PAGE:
I remember when Sunday was a hollow day. Lonely. That was when the rest of the week was so vibrant with people and life….that in contrast it felt empty. I didn’t know how to fill it. Now, every day is Sunday. And I love it.
Have I mentioned ‘I am not a silent poet’ webzine? Maybe…..it’s worth checking out…and seeing if some of your poems are a fit…if you are a submitter….or if you like that kind of writing as a reader. This is one of my poems that went up on the site a few months ago. I’m on with a project…art/writing….so it came up today:
Clouds lower, proving the curves of sky in broad strokes.
Sea should soothe, its enviable power override the black dog
bounding towards me. I watch sprite shadows scamper
along sea walls, see him hook twin trout wriggling
on the end of taut lines, reeling them in, hugging
their slippery bodies. I no longer lust after him;
my addiction to unreality, found at the bottom of wine bottles,
gives me extra layers of skin as he flays them.
We’re angry as gulls squabbling over ham baked by the sun.
This is a great online magazine to read (for free) and submit to. A different theme each month. I have four poems in this issue:
For sale: two signed copies of Filled with Ghosts, (Book 1, Spanish Spectres series)…Eight signed copies of Ghosts Treading Water (Book 3 Spanish Spectres series)
Not for sale: my copy of Ghost Train Leaving (Book 2, Spanish Spectres series….unsigned), dog bed, Nylobone and Trailer carpet. Cardboard to be recycled.
Sixty-four poems remain in the folder I’ve confidently sharpie-penned ‘1st Collection’
It has found a title, which I’m keeping under wraps. Five or six poems are hanging on by the skin of their teeth and will probably be weeded out during the next ruthless round of decision making. I have been very ruthless to date: many a ‘favourite’ has been unceremoniously dumped because it isn’t what this particular book is about. Discovering what the book is about is a big step for me, as I’ve not thought about it while writing individual poems. I’ve never looked at them as a group before and wondered what my obsessions are outside the confines of the poem I’ve been working on. I realise that isn’t how it is for many writers: they write to a theme when working towards a collection. But it hadn’t occurred to me I was……..
I’ve been thinking how discovering one tiny thing, one obvious to anyone who has done it all before, can make a huge difference. Yesterday I had several files of poems (the physical kind, in poly-pockets. I like things physical) lurking, filed by date, 2012 to the present. I submit poems quite frequently, so the published ones are all highlighted so I don’t send them elsewhere; I note down where and when published, because that’s useful. But, now I’m getting a collection together, (it already has a home, so it’s a matter of deciding the order, chucking out or grabbing back others if I realise they don’t work together.)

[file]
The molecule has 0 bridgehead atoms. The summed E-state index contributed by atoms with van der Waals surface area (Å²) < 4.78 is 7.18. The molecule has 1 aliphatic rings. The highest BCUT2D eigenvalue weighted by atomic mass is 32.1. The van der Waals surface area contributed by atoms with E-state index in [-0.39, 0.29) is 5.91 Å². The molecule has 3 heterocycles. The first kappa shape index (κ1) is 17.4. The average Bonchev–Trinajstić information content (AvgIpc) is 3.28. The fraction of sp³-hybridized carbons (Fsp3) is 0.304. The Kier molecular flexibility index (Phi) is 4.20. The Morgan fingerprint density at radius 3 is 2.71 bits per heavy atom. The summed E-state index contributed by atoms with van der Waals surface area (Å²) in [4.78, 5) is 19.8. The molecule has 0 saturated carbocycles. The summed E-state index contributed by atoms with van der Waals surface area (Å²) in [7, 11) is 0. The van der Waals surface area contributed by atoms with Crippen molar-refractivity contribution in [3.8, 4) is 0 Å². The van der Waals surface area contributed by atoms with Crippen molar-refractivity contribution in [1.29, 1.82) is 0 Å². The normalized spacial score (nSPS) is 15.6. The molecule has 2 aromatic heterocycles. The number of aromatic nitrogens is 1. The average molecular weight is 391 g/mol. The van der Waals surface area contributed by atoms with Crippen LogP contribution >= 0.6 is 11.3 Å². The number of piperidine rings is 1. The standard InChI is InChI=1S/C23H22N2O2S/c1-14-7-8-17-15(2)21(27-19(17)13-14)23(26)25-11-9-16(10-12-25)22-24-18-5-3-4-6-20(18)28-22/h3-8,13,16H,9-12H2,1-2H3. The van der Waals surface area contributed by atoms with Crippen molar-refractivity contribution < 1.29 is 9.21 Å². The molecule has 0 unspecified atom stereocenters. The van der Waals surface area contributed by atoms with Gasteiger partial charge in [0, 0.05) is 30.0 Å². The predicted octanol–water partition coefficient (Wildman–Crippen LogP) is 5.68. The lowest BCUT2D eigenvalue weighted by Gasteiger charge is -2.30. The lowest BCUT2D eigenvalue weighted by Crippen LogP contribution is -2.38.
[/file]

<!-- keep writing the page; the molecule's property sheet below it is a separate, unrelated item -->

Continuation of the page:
So, the small but mind blowing discovery? Collate the poems like a book. Have them face each other, find where they are happy to partner up with another poem. So damn obvious, but what a difference it’s made 🙂
At the tidal point where ripples run like dominoes
from sea left to sea right, memory offers up decades
of misunderstandings, trying to make things right,
managing to never be right. Reality pounds in my ears
leaving no room for imagination, the crest before anything
happens is the only time our power seems matched.
There’s no turning back, no gentle retreat to look forward to,
just being plucked like a bruised whelk from its shell.
I learn my lesson over and over again, but every wave
is a little different, shifting grains into distinct patterns,
hitting new rhythms, shuffling another set of broken dreams
to fold in on themselves.
First published on: I am not a Silent Poet, 2017
Sitting on her doorstep, the neighbour is forming traps out of rusty wire and baiting them with something that appears to be potato peelings, but could be a more tempting lure. I see the twisting, the pliars busily snapping. I imagine the blood reddening her fingers, the tetanus jab she didn’t have; her shying away from contact with anyone ‘in authority’ makes that inevitable. Her dog, a Golden Labrador, bred to respond, is quietened by a slap of her hands. My dogs are noisy and neurotic, silenced by the promise of treats. I keep coercion close at hand, in a jar.
For days at a time they’re the only living creatures I talk to; they’re easy to understand, uncomplicated, ready to forgive without bearing grudges. The neighbour isn’t so transparent. Whatever it was that turned her against me after the first couple of months, she isn’t letting on.